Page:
Five ways social media law can surprise you

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Up until recently, making offensive comments online was a bit like peeing in a crowded swimming pool, cheeky and somewhat satisfying, but ultimately there was little risk of being exposed. These days, however, it seems the law may be catching up and nowhere is the swimming pool of fervent opinion more crowded than in social media. In that vein, here are 5 legal disaster stories from the blogosphere:

The High Court of Victoria wants to be friends
In Victoria, Australia, police were not having much luck preventing an alleged Facebook bully from harassing what few friends he had left. After unsuccessful attempts to contact him through the usual means, they were allowed to serve a court order on the young gent via Facebook. They made a video of a police officer reading out the restraining order and simply inboxed him. Oh look, new notifications!

Hold your Tongue on Twitter
Anonymity is not what it used to be, as one local council in the UK found out. The council, faced with an anonymous user on Twitter making less than flattering remarks about them, came up with a new way of wasting money. They took their case all the way to California and convinced a court to order Twitter to hand over details of the account holder. As it turns out, the details provided were those of one of their own councillors. Ouch!

Leave nice comments and subscribe
Another case in the UK raises an interesting point on User Generated Content. Anyone who’s ever visited Youtube can tell you that UGC is not always flattering, but can one be liable for slanderous things other people say on your website? The answer, it seems, is yes… and no.

The tricky part is in identifying slander. Let’s say “anon123″ leaves a comment on your site saying “John Smith molests cats”. John Smith is a made-up name, of course. Now, if John does indeed violate cats, the comment is not slander, it’s a fact. It’s only if John doesn’t have feline relations, that the statement is slander. But how do you know? And who cares?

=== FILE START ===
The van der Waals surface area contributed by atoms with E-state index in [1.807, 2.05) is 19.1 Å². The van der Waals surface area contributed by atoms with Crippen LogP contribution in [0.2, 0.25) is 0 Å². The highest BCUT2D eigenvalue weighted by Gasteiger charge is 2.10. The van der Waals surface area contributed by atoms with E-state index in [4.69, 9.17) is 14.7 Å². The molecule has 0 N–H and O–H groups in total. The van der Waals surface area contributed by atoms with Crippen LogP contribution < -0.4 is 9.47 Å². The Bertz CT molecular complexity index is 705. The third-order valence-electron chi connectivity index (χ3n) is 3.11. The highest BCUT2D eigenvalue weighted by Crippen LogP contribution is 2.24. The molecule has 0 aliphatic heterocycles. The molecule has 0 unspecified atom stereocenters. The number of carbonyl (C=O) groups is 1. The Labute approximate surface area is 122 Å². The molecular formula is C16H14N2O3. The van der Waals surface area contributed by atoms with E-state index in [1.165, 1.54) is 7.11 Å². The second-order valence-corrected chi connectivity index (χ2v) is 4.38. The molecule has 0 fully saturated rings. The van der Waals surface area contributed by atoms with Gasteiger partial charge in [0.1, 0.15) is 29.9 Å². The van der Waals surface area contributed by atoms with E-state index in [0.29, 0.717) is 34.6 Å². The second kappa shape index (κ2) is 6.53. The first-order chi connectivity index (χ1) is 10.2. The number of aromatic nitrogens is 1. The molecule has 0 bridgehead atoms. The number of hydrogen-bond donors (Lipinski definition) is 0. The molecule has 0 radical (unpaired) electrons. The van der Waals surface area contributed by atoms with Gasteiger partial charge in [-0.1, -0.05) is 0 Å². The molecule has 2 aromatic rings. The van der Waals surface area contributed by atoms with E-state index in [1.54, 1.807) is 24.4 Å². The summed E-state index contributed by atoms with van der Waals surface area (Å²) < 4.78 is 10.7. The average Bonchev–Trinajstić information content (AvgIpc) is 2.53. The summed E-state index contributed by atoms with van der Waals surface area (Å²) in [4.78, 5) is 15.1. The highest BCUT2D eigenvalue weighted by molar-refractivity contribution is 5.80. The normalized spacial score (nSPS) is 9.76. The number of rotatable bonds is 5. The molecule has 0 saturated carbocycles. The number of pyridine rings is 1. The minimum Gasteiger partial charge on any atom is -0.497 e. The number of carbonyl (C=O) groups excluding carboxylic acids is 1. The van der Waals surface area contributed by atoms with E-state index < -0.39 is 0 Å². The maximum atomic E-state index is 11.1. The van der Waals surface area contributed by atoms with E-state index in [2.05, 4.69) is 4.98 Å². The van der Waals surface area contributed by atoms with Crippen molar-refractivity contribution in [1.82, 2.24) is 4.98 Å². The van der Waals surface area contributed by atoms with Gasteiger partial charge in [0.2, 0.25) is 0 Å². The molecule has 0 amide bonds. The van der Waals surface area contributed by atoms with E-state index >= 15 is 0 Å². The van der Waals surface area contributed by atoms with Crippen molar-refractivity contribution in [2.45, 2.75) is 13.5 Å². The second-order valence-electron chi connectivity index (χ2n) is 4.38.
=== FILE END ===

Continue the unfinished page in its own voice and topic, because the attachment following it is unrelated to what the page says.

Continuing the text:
Well, the situation could get messy if John Smith’s lawyers contact you, saying “Take it down or we’ll sue”. If it’s true, you have no obligation to take it down and you’d be allowing others to moderate UGC on your site. However, if it’s a lie and you leave it up, you might be held liable for publishing slander.

The reality is, when faced with the threat of legal action, all but the most hard-core webmasters would probably remove the comment, true or not. So it seems lawyers may be the moderators of the future.

Know your enemy
You’ve got to feel for this guy. When Rick Kordowski felt his lawyer had done an awful job in representing him, he did what most of us have fantasized about at some point – he started a hate site. What started as a small rant soon blossomed into the fountain of distaste for the legal profession that is

His sense of outrage is understandable, but his choice of enemy was frankly, stupid. His coup-de-grace was delivered when, to add insult to injury, he charged lawyers to take down some less-than-flattering content on one of their blogs. This act of both genius and lunacy gave birth to about a dozen court cases and currently Kordowski appears to be bankrupt. Surprised? No.

Links, rechts, links, rechts
Can simply blogging a Newspaper headline be an infringement of copyright? In certain circumstances, it appears it can. Meltwater is a news aggregating service that monitors the web for news relating to its clients. When it finds relevant articles, it sends the headline, first paragraph and a link to the client.

The National Licensing Authority in the UK took umbrage with its service and sought to require a licence to cover the publication of extracts of news articles. The short of it is that the court agreed that some headlines were capable of being literary works (yes, literary!), and would be protected by copyright law.

The obvious question that arises from this is “What about Google?” Well, it appears that charging for the service is a deciding factor. The implication for us is that if you have a paid subscription blog or newsletter that reproduces headlines, you may be infringing copyright.

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